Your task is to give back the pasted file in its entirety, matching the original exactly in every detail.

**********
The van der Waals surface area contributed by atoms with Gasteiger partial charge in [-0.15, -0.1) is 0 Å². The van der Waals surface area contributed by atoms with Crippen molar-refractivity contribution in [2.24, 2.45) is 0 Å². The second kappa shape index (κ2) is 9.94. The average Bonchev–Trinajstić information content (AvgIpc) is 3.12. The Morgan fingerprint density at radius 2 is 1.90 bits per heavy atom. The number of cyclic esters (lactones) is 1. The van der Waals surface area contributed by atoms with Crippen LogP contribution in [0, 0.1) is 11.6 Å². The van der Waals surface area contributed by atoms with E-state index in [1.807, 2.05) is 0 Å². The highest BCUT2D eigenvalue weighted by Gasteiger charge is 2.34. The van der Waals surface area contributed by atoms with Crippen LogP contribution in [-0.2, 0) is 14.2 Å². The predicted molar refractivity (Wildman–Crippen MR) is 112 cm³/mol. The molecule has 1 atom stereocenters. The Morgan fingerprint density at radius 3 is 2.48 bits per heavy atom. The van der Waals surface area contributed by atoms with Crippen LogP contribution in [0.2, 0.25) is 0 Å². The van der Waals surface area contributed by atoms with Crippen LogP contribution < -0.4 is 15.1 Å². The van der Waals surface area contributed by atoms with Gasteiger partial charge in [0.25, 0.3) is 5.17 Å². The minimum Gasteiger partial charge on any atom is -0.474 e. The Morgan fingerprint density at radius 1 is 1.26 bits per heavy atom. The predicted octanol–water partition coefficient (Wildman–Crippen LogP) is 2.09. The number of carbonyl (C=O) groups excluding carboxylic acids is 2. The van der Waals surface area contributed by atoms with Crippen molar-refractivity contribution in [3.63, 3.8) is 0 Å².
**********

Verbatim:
The van der Waals surface area contributed by atoms with Gasteiger partial charge in [-0.15, -0.1) is 0 Å². The van der Waals surface area contributed by atoms with Crippen molar-refractivity contribution in [2.24, 2.45) is 0 Å². The second kappa shape index (κ2) is 9.94. The average Bonchev–Trinajstić information content (AvgIpc) is 3.12. The Morgan fingerprint density at radius 2 is 1.90 bits per heavy atom. The number of cyclic esters (lactones) is 1. The van der Waals surface area contributed by atoms with Crippen LogP contribution in [0, 0.1) is 11.6 Å². The van der Waals surface area contributed by atoms with E-state index in [1.807, 2.05) is 0 Å². The highest BCUT2D eigenvalue weighted by Gasteiger charge is 2.34. The van der Waals surface area contributed by atoms with Crippen LogP contribution in [-0.2, 0) is 14.2 Å². The predicted molar refractivity (Wildman–Crippen MR) is 112 cm³/mol. The molecule has 1 atom stereocenters. The Morgan fingerprint density at radius 3 is 2.48 bits per heavy atom. The van der Waals surface area contributed by atoms with Crippen LogP contribution in [0.2, 0.25) is 0 Å². The van der Waals surface area contributed by atoms with Crippen LogP contribution < -0.4 is 15.1 Å². The van der Waals surface area contributed by atoms with Gasteiger partial charge in [0.25, 0.3) is 5.17 Å². The minimum Gasteiger partial charge on any atom is -0.474 e. The Morgan fingerprint density at radius 1 is 1.26 bits per heavy atom. The predicted octanol–water partition coefficient (Wildman–Crippen LogP) is 2.09. The number of carbonyl (C=O) groups excluding carboxylic acids is 2. The van der Waals surface area contributed by atoms with Crippen molar-refractivity contribution in [3.63, 3.8) is 0 Å².